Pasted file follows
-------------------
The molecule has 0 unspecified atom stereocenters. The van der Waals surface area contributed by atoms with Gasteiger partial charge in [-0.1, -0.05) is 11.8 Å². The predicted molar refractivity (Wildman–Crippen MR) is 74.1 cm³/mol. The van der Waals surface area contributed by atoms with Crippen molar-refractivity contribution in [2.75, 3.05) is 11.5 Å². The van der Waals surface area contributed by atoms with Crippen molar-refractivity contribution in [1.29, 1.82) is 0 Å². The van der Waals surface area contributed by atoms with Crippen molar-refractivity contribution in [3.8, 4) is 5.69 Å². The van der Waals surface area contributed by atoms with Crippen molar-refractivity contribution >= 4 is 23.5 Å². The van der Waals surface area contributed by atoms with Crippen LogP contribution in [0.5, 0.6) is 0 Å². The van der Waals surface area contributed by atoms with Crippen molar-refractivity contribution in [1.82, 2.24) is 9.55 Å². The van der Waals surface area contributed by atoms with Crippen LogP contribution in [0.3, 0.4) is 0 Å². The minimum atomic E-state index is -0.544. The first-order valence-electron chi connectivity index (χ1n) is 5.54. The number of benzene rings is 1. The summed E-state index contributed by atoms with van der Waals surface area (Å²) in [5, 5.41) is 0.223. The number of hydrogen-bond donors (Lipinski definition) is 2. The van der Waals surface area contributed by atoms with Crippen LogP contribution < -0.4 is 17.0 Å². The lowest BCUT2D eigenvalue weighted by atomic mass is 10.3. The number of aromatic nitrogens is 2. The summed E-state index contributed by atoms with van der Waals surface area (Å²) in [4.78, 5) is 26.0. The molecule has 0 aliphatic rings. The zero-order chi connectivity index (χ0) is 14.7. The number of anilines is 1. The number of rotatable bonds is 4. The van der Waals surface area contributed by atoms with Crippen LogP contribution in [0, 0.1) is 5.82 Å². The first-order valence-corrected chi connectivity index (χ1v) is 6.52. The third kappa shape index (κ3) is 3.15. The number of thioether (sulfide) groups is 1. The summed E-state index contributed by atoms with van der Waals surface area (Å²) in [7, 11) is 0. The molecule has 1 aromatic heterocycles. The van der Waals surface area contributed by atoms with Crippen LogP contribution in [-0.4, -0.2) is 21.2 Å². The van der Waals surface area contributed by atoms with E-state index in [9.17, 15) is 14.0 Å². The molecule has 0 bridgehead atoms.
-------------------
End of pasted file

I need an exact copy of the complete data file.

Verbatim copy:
The molecule has 0 unspecified atom stereocenters. The van der Waals surface area contributed by atoms with Gasteiger partial charge in [-0.1, -0.05) is 11.8 Å². The predicted molar refractivity (Wildman–Crippen MR) is 74.1 cm³/mol. The van der Waals surface area contributed by atoms with Crippen molar-refractivity contribution in [2.75, 3.05) is 11.5 Å². The van der Waals surface area contributed by atoms with Crippen molar-refractivity contribution in [1.29, 1.82) is 0 Å². The van der Waals surface area contributed by atoms with Crippen molar-refractivity contribution in [3.8, 4) is 5.69 Å². The van der Waals surface area contributed by atoms with Crippen molar-refractivity contribution >= 4 is 23.5 Å². The van der Waals surface area contributed by atoms with Crippen LogP contribution in [0.5, 0.6) is 0 Å². The van der Waals surface area contributed by atoms with Crippen molar-refractivity contribution in [1.82, 2.24) is 9.55 Å². The van der Waals surface area contributed by atoms with Crippen LogP contribution in [0.3, 0.4) is 0 Å². The minimum atomic E-state index is -0.544. The first-order valence-electron chi connectivity index (χ1n) is 5.54. The number of benzene rings is 1. The summed E-state index contributed by atoms with van der Waals surface area (Å²) in [5, 5.41) is 0.223. The number of hydrogen-bond donors (Lipinski definition) is 2. The van der Waals surface area contributed by atoms with Crippen LogP contribution < -0.4 is 17.0 Å². The lowest BCUT2D eigenvalue weighted by atomic mass is 10.3. The number of aromatic nitrogens is 2. The summed E-state index contributed by atoms with van der Waals surface area (Å²) in [4.78, 5) is 26.0. The molecule has 0 aliphatic rings. The zero-order chi connectivity index (χ0) is 14.7. The number of anilines is 1. The number of rotatable bonds is 4. The van der Waals surface area contributed by atoms with Crippen LogP contribution in [0, 0.1) is 5.82 Å². The first-order valence-corrected chi connectivity index (χ1v) is 6.52. The third kappa shape index (κ3) is 3.15. The number of thioether (sulfide) groups is 1. The summed E-state index contributed by atoms with van der Waals surface area (Å²) in [7, 11) is 0. The molecule has 1 aromatic heterocycles. The van der Waals surface area contributed by atoms with Crippen LogP contribution in [-0.4, -0.2) is 21.2 Å². The van der Waals surface area contributed by atoms with E-state index in [9.17, 15) is 14.0 Å². The molecule has 0 bridgehead atoms.